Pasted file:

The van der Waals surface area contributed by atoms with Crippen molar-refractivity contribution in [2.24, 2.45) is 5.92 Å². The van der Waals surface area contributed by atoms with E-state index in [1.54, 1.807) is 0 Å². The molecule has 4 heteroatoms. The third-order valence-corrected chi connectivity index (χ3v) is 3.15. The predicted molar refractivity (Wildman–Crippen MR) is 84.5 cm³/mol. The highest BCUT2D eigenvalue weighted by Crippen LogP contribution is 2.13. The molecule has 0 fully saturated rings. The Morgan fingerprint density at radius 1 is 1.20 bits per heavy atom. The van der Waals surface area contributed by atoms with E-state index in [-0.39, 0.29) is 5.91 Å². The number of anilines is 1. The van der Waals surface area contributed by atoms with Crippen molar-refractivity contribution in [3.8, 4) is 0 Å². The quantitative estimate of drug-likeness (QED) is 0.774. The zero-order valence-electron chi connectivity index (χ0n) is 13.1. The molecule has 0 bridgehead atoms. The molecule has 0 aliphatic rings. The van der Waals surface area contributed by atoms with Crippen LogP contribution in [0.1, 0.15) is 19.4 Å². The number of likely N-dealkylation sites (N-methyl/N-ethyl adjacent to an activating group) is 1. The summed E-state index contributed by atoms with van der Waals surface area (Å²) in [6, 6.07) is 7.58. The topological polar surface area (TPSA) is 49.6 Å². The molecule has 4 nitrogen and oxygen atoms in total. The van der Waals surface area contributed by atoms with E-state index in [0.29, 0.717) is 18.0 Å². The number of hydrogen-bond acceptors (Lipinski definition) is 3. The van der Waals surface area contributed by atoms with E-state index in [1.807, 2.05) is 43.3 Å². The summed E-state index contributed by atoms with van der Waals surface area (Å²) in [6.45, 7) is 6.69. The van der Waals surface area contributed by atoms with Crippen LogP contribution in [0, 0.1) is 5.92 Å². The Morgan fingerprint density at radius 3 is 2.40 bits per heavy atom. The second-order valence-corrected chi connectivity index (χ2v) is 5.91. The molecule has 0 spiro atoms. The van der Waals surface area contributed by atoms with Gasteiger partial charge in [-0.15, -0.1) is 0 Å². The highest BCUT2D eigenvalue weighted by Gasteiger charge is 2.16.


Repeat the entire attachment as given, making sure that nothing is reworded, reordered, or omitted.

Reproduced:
The van der Waals surface area contributed by atoms with Crippen molar-refractivity contribution in [2.24, 2.45) is 5.92 Å². The van der Waals surface area contributed by atoms with E-state index in [1.54, 1.807) is 0 Å². The molecule has 4 heteroatoms. The third-order valence-corrected chi connectivity index (χ3v) is 3.15. The predicted molar refractivity (Wildman–Crippen MR) is 84.5 cm³/mol. The highest BCUT2D eigenvalue weighted by Crippen LogP contribution is 2.13. The molecule has 0 fully saturated rings. The Morgan fingerprint density at radius 1 is 1.20 bits per heavy atom. The van der Waals surface area contributed by atoms with E-state index in [-0.39, 0.29) is 5.91 Å². The number of anilines is 1. The van der Waals surface area contributed by atoms with Crippen molar-refractivity contribution in [3.8, 4) is 0 Å². The quantitative estimate of drug-likeness (QED) is 0.774. The zero-order valence-electron chi connectivity index (χ0n) is 13.1. The molecule has 0 bridgehead atoms. The molecule has 0 aliphatic rings. The van der Waals surface area contributed by atoms with Crippen LogP contribution in [0.1, 0.15) is 19.4 Å². The number of likely N-dealkylation sites (N-methyl/N-ethyl adjacent to an activating group) is 1. The summed E-state index contributed by atoms with van der Waals surface area (Å²) in [6, 6.07) is 7.58. The topological polar surface area (TPSA) is 49.6 Å². The molecule has 4 nitrogen and oxygen atoms in total. The van der Waals surface area contributed by atoms with E-state index in [0.29, 0.717) is 18.0 Å². The number of hydrogen-bond acceptors (Lipinski definition) is 3. The van der Waals surface area contributed by atoms with E-state index in [1.807, 2.05) is 43.3 Å². The summed E-state index contributed by atoms with van der Waals surface area (Å²) in [6.45, 7) is 6.69. The van der Waals surface area contributed by atoms with Crippen LogP contribution in [0, 0.1) is 5.92 Å². The Morgan fingerprint density at radius 3 is 2.40 bits per heavy atom. The second-order valence-corrected chi connectivity index (χ2v) is 5.91. The molecule has 0 spiro atoms. The van der Waals surface area contributed by atoms with Gasteiger partial charge in [-0.15, -0.1) is 0 Å². The highest BCUT2D eigenvalue weighted by Gasteiger charge is 2.16.